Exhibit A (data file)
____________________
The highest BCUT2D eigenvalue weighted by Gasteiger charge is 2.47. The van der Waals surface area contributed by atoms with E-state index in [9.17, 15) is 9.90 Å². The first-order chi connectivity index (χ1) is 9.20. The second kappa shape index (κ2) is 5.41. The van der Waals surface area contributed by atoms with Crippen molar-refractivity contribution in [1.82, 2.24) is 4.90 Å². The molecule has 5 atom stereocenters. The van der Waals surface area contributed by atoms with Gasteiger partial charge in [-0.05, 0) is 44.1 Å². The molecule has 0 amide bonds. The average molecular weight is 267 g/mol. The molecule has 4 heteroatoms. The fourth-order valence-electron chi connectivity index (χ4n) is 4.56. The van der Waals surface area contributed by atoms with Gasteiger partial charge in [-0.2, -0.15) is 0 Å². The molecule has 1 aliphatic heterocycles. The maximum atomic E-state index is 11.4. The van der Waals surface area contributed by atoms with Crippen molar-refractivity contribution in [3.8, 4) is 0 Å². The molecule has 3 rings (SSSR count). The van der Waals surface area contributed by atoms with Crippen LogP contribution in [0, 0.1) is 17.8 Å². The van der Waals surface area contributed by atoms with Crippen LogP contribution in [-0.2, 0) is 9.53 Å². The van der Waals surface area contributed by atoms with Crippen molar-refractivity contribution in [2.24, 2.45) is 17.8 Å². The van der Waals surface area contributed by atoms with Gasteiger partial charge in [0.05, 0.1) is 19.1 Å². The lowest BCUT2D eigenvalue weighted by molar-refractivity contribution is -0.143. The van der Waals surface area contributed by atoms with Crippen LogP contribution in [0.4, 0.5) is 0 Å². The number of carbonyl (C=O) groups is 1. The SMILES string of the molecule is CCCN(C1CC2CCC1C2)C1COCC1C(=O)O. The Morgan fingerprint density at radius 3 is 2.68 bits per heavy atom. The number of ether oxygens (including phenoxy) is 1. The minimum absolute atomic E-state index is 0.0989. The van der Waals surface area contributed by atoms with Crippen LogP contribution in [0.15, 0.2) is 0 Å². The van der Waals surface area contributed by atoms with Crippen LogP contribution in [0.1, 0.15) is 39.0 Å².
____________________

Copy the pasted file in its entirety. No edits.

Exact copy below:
The highest BCUT2D eigenvalue weighted by Gasteiger charge is 2.47. The van der Waals surface area contributed by atoms with E-state index in [9.17, 15) is 9.90 Å². The first-order chi connectivity index (χ1) is 9.20. The second kappa shape index (κ2) is 5.41. The van der Waals surface area contributed by atoms with Crippen molar-refractivity contribution in [1.82, 2.24) is 4.90 Å². The molecule has 5 atom stereocenters. The van der Waals surface area contributed by atoms with Gasteiger partial charge in [-0.05, 0) is 44.1 Å². The molecule has 0 amide bonds. The average molecular weight is 267 g/mol. The molecule has 4 heteroatoms. The fourth-order valence-electron chi connectivity index (χ4n) is 4.56. The van der Waals surface area contributed by atoms with Gasteiger partial charge in [-0.2, -0.15) is 0 Å². The molecule has 1 aliphatic heterocycles. The maximum atomic E-state index is 11.4. The van der Waals surface area contributed by atoms with Crippen molar-refractivity contribution in [3.8, 4) is 0 Å². The molecule has 3 rings (SSSR count). The van der Waals surface area contributed by atoms with Crippen LogP contribution in [0, 0.1) is 17.8 Å². The van der Waals surface area contributed by atoms with Crippen LogP contribution in [-0.2, 0) is 9.53 Å². The van der Waals surface area contributed by atoms with Crippen molar-refractivity contribution in [2.24, 2.45) is 17.8 Å². The van der Waals surface area contributed by atoms with Gasteiger partial charge in [0.05, 0.1) is 19.1 Å². The lowest BCUT2D eigenvalue weighted by molar-refractivity contribution is -0.143. The van der Waals surface area contributed by atoms with Crippen LogP contribution in [0.4, 0.5) is 0 Å². The number of carbonyl (C=O) groups is 1. The SMILES string of the molecule is CCCN(C1CC2CCC1C2)C1COCC1C(=O)O. The Morgan fingerprint density at radius 3 is 2.68 bits per heavy atom. The number of ether oxygens (including phenoxy) is 1. The minimum absolute atomic E-state index is 0.0989. The van der Waals surface area contributed by atoms with Crippen LogP contribution in [0.15, 0.2) is 0 Å². The van der Waals surface area contributed by atoms with Crippen LogP contribution in [0.1, 0.15) is 39.0 Å².